• Your book retails for $10
  • The vanity publisher generously lets you buy copies at 50% off to resell (an excellent discount, by the way).
  • This means you pay $5 per copy.
  • The publisher makes a profit of $2.48 per copy

Now let’s do the math on distribution through Amazon:

  • Amazon takes 45% off the retail price, so they pay $5.50 per book.
  • Your book sells on Amazon and your publisher receives that $5.50 in compensation.
  • Then the publisher “generously” gives you a 35% royalty on the net profit, so you make $1.93 per book.
  • The print cost is $2.52, so the publisher keeps the remainder: $1.05 per book.

That sounds fine, after all, they’re stocking your books and filling your orders, right?

Think again.

This is the typical outline of a paid-for publisher that uses the print-on-demand system for printing and Ingram’s distribution channel. Let me give you an industry secret here. The publisher does absolutely nothing to fill orders for your books. If you order directly from your publisher, it’s as easy as them going into the printer’s back-office, filling out a form, selecting your address, and the printer does all the work. The printer prints, binds, and ships the books to your door. If someone orders your book off Amazon, your publisher doesn’t lift a finger. The printer and distributor do all the work for them, and all your publisher does is sit back and collect the quarterly checks.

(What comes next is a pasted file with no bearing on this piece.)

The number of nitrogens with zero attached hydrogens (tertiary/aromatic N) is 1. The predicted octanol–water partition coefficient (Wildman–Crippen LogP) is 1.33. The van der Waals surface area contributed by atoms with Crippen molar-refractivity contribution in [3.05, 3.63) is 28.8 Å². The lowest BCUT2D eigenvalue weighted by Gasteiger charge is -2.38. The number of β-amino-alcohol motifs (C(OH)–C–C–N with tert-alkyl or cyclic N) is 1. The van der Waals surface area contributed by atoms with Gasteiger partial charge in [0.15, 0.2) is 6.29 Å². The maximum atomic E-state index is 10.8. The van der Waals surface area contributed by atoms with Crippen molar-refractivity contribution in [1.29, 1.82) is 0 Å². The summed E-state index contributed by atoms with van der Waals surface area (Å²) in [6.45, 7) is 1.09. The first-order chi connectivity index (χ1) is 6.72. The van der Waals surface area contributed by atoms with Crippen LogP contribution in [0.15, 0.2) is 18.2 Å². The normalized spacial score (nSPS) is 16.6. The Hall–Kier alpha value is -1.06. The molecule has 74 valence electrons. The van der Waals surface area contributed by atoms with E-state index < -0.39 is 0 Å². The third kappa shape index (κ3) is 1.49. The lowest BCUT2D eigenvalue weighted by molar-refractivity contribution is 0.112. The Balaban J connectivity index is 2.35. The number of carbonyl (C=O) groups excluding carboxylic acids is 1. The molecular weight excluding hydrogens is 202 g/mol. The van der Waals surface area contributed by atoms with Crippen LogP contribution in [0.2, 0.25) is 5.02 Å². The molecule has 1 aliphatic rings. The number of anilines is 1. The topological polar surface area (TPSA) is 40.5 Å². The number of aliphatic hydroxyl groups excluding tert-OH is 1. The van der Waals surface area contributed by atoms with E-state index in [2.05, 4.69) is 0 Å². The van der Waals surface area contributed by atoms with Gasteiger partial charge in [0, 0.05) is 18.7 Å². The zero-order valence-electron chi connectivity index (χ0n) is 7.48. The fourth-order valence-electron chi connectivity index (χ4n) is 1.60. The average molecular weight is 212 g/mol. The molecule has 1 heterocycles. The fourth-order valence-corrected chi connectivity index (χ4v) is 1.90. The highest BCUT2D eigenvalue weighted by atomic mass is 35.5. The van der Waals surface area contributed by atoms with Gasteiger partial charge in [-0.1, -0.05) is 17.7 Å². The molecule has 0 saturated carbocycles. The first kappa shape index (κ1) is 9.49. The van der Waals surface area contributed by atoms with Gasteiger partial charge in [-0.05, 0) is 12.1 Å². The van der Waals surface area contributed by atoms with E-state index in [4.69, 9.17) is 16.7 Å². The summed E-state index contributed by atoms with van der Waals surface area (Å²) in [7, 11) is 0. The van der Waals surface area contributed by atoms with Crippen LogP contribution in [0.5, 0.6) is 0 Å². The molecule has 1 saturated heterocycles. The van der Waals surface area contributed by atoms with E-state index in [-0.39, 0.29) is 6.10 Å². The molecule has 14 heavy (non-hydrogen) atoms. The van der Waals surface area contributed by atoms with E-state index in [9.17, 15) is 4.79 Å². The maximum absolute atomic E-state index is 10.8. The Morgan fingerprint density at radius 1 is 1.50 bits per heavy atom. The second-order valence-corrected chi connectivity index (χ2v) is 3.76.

So on an order of 100 books shipped directly to you, your publisher just made $248 for something that took them less than 5 minutes, and that’s if the person handling your account is a newly-hired intern. If you sell 100 books on Amazon, your publisher just made $105 for doing absolutely nothing. Wouldn’t it be great if you got to keep that extra $105? After all, you’re the one doing all the marketing and promotion.

Now let’s think about the traditional industry for a second. No, you don’t have to pay anything up front to get your book created. And if you’re lucky you’ll even get an advance of at least $3,000.

But… (you knew that was coming, didn’t you?)

  • The publisher takes 100% of the control away from you.
  • The publisher requires you to create and implement your own marketing plan.
  • The publisher requires you to pay for all your marketing efforts out of your advance, then out of your own pocket.
  • And, the publisher “highly recommends” a specific PR firm for you to hire (a good PR firm will cost you a minimum of $1,000 per month).

Phil’s note: And then some.

Return on Investment

The author receives six percent of every book sold and the prestige of having a big publisher name on your book. In other words, on that $10 book mentioned above, you’ll make 60 cents. And that’s only after your advance is earned out. If you got that $3,000 advance, you’d have to sell 5,000 copies of your book to ever see another dime from the publisher.